(drawing of David Moritz by Vanessa Waring)
David Moritz is a long time resident of Bolinas. In fact he has lived here for about 42 years now. He started laying brick and doing stonework and other masonry at the age of 13 and later at 18 became a journeyman in the International Brotherhood of Bricklayers, Masons, and Plasterers. He has traveled the world extensively and his skills have served him well.
What are you reading now? What’s in your pile of books? Do you read one book at a time or several?
I usually read many at once. But sometimes if a book grabs me, I’ll read it all at once, even if it means staying up all night. On the pile of books beside me right now, I’m looking at a stack: Ethiopia & Djibouti (Lonely Planet), The End of the End of the Earth (Johnathan Franzen), Travels with Herodotus (Ryszard Kapuscinski), My Brief History (Stephen Hawking), and Mama’s Last Hug (Frans de Waal).
On my Ipad, I have: Arguably (Christopher Hitchens), Between Summer’s Longing and Winter’s End (Leif Persson), and Notes on A Foreign Country: An American Abroad in A Post-American World. (Suzy Hansen).
I also have many more books just lying around the house that I pick up now and then for a short read. I usually have a crime novel or two that I switch to for entertainment, a guilty pleasure.
Do you prefer to read paper or ebooks, audio?
I prefer holding a physical book but I also read off my iPad especially when traveling.
How do you find the books you want to read?
I find them several ways, from browsing in the library, book reviews, suggestions from friends, and from our book club.
Do you have a favorite genre? Are there any genres that you never read?
I guess that I enjoy most genres; especially historical fiction, straight history (non-fiction) and travel books connected to history or current situations. I also read a lot of mysteries, especially Scandinavian, like for instance, The Princess of Burundi (Kjell Eriksson). I stay away from the violent ones though. I generally don’t read magic realism or science fiction although in the past I have read a few classics in those genres.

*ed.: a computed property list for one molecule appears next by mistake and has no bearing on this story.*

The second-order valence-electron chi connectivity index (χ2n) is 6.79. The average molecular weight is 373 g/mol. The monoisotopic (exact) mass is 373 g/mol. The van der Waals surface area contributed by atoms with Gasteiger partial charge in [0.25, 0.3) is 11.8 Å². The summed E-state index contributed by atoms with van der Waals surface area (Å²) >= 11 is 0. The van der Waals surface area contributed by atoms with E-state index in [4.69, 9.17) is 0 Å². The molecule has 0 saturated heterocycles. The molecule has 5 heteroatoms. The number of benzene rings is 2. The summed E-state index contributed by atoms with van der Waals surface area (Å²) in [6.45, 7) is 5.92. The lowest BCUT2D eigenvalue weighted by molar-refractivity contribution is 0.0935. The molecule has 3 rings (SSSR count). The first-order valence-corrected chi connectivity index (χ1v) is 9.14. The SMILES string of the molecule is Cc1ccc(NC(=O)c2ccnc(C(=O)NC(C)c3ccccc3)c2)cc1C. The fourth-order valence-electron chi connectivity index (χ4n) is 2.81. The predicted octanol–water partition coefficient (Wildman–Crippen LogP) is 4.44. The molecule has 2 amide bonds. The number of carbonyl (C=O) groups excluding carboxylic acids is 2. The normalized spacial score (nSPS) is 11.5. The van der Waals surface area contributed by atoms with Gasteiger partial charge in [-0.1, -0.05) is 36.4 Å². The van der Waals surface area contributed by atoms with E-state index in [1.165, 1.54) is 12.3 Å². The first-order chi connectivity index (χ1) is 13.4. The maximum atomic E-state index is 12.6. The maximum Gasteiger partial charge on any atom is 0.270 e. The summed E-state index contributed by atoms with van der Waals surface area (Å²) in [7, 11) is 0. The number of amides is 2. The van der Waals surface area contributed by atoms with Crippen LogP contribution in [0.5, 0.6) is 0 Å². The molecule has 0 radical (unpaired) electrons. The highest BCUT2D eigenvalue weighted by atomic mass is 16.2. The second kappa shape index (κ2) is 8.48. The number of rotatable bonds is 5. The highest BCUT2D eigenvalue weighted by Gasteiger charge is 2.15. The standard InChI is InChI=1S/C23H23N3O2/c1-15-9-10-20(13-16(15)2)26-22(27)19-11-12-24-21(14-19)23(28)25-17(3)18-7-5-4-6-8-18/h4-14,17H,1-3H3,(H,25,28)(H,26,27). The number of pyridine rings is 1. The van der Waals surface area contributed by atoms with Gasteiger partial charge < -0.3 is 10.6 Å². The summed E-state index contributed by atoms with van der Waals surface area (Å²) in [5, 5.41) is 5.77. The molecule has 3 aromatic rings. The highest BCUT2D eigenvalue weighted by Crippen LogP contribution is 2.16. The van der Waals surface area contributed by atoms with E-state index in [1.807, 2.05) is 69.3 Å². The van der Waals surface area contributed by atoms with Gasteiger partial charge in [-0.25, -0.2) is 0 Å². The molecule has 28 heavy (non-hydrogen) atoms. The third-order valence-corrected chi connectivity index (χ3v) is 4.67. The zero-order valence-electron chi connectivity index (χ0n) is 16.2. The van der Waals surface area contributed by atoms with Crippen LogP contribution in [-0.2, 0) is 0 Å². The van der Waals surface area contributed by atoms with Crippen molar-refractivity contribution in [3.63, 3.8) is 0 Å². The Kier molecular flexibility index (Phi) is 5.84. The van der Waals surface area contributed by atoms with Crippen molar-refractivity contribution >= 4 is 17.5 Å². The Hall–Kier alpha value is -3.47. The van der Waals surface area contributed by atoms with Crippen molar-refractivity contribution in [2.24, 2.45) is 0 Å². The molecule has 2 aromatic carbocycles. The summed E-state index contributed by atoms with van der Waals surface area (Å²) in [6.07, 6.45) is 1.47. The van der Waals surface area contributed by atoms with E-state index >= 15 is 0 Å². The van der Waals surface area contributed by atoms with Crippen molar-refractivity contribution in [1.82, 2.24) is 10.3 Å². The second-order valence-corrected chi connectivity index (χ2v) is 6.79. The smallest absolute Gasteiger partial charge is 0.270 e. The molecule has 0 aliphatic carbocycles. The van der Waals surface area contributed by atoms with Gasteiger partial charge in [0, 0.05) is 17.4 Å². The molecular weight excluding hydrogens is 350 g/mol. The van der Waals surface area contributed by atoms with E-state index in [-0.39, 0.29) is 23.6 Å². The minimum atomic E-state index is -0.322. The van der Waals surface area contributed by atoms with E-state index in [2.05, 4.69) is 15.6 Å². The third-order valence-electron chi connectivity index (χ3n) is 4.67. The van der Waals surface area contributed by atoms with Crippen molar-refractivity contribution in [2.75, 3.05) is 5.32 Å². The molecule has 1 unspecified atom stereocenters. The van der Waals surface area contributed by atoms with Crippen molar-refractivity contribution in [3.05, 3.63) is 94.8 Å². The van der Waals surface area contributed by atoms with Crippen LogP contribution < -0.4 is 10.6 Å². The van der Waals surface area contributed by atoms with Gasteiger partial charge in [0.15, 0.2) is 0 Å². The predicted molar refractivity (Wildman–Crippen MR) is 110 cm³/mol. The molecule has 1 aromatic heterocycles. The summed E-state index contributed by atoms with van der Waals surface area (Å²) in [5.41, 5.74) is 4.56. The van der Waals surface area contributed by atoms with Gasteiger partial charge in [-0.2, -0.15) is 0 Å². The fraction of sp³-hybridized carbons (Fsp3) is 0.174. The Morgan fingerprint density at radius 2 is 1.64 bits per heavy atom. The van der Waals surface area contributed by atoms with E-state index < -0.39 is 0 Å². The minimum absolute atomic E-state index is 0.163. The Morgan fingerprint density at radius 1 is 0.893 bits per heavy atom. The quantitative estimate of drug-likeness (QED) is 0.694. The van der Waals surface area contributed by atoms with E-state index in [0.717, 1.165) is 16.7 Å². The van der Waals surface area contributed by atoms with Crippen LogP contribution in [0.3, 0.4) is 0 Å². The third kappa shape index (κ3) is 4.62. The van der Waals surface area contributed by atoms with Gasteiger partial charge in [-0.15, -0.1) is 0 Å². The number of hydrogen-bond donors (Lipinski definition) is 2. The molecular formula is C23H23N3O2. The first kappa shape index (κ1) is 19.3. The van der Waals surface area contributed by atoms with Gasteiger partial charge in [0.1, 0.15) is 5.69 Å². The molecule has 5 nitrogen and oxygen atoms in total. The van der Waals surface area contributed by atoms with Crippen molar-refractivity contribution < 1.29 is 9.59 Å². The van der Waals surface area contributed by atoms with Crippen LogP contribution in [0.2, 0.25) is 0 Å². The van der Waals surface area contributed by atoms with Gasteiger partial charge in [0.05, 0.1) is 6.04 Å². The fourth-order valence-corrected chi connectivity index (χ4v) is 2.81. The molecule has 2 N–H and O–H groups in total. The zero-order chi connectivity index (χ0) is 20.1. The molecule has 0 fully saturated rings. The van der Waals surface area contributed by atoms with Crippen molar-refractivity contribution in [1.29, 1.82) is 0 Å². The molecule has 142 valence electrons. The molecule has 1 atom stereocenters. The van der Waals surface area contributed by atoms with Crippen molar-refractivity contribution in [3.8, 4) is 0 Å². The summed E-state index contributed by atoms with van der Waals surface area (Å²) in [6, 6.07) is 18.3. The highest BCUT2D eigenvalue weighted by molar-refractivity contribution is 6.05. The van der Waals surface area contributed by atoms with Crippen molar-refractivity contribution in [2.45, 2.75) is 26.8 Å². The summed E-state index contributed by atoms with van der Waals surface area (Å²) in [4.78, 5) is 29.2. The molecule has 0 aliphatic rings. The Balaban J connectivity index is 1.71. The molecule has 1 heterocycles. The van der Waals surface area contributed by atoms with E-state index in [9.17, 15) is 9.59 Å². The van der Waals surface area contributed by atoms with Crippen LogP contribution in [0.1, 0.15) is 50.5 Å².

What was your reading experience as a child? Did you grow up with a lot of books around? Did you have a favorite book?
I’ve always been a voracious reader from a young age. My Dad had a library from his youth with some classics and lots of travel and adventure books. Most of all I loved reading National Geographic Magazine which my grandfather gave me a subscription to for Christmas. I covered the walls of my room that I shared with my brother, with maps that came with the issues.
Were there any books that made a big impression on you in your life, especially your younger years?
In my teens, I was very impressed by The Good Soldier Svejk (Jaroslav Hasek) and All Quiet on the Western Front (Erich Maria Remarque). I knew after reading them that I would never join anyone’s army. The Dharma Bums by Jack Kerouac also made a big impression as did the poem Howl by Allen Ginsberg and Lawrence Ferlinghetti’s A Coney Island of the Mind.
What books might we be surprised to find on your shelves?
I’d say, gardening books, like Carrots Love Tomatoes: Secrets of Companion Planting for Successful Gardening (Louise Riotte).
Is there a famous author that you ever wanted to meet? Maybe back in time?
I would have loved to travel with Ryszard Kapuscinski. When I was in college in Germany I was a big fan of Barbara Tuchman. Of course back in ancient times, I would have loved to spend time with Herodotus, Hadrian (Roman Emperor) and also Lucretius.
What’s the last good book you recommended to a friend?
What do you plan to read next? Do you plan?
Right now, I’m reading lots of books on Ethiopia as I plan to travel there soon. Otherwise it’s helter- skelter.
Is there a book that you always meant to read but still haven’t? Any highly rated books that you thought were over rated?
I always meant to read Marcel Proust but except for his 35 Questions, it was tough slogging. Most so-deemed great books seem over rated but I blame that on myself. I have a friend in New York City who writes book reviews and is an editor. He sees much more than I do and is both more critical and more complimentary than I am. I especially find the New York Times highly rated books over-rated; for example Lincoln in the Bardo (George Saunders) and Hillbilly Elegy (J.D. Vance). However as I read mainly for pleasure, it could all be a matter of interest, training and experience.
Do you ever re-read?
I rarely re-read books as there are so many waiting to be read. I do re-read book club books and find topics to discuss and am struck more by the use of language and it’s beauty in the second reading.
Do you have a collection of books at home? Where?
Yes, I have a library and far too many books.
What kinds of characters are you drawn to?
I am drawn to strong women with a biting sense of humor. I like soulful, eclectic characters with an edge. I’m not into nationalism or macho heroes.
When and where do you like to read? Describe your ideal reading experience.
Nothing beats reading in front of an open fire on the chilly, rainy evening.
Reading takes one into minds you may never meet. It exposes you to ideas, experiences, and histories that broaden and sharpen your mind. Pure pleasure is high on my list of reasons.